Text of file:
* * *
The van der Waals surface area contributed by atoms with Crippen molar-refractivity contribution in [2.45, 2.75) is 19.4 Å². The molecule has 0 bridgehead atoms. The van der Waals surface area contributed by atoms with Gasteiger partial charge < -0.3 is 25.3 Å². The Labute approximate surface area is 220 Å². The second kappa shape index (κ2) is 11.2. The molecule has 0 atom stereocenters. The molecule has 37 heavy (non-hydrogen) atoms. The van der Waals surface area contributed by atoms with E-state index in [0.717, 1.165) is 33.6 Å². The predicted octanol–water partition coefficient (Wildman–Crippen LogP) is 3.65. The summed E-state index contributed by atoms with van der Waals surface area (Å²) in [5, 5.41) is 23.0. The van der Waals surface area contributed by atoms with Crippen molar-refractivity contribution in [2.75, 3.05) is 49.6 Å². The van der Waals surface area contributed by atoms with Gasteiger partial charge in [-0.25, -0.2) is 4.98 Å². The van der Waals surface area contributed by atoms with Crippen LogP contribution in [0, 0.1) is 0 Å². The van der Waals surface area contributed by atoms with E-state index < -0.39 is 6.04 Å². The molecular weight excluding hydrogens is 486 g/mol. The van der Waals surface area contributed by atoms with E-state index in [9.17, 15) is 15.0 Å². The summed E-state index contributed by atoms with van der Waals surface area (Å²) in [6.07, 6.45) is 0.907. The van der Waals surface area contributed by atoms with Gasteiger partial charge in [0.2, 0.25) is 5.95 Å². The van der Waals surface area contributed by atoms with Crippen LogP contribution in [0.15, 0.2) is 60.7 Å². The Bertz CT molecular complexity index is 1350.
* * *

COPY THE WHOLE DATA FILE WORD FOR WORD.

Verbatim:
The van der Waals surface area contributed by atoms with Crippen molar-refractivity contribution in [2.45, 2.75) is 19.4 Å². The molecule has 0 bridgehead atoms. The van der Waals surface area contributed by atoms with Gasteiger partial charge < -0.3 is 25.3 Å². The Labute approximate surface area is 220 Å². The second kappa shape index (κ2) is 11.2. The molecule has 0 atom stereocenters. The molecule has 37 heavy (non-hydrogen) atoms. The van der Waals surface area contributed by atoms with E-state index in [0.717, 1.165) is 33.6 Å². The predicted octanol–water partition coefficient (Wildman–Crippen LogP) is 3.65. The summed E-state index contributed by atoms with van der Waals surface area (Å²) in [5, 5.41) is 23.0. The van der Waals surface area contributed by atoms with Crippen molar-refractivity contribution in [2.75, 3.05) is 49.6 Å². The van der Waals surface area contributed by atoms with Gasteiger partial charge in [-0.25, -0.2) is 4.98 Å². The van der Waals surface area contributed by atoms with Crippen LogP contribution in [0, 0.1) is 0 Å². The van der Waals surface area contributed by atoms with E-state index < -0.39 is 6.04 Å². The molecular weight excluding hydrogens is 486 g/mol. The van der Waals surface area contributed by atoms with E-state index in [9.17, 15) is 15.0 Å². The summed E-state index contributed by atoms with van der Waals surface area (Å²) in [6.07, 6.45) is 0.907. The van der Waals surface area contributed by atoms with Gasteiger partial charge in [0.2, 0.25) is 5.95 Å². The van der Waals surface area contributed by atoms with Crippen LogP contribution in [0.15, 0.2) is 60.7 Å². The Bertz CT molecular complexity index is 1350.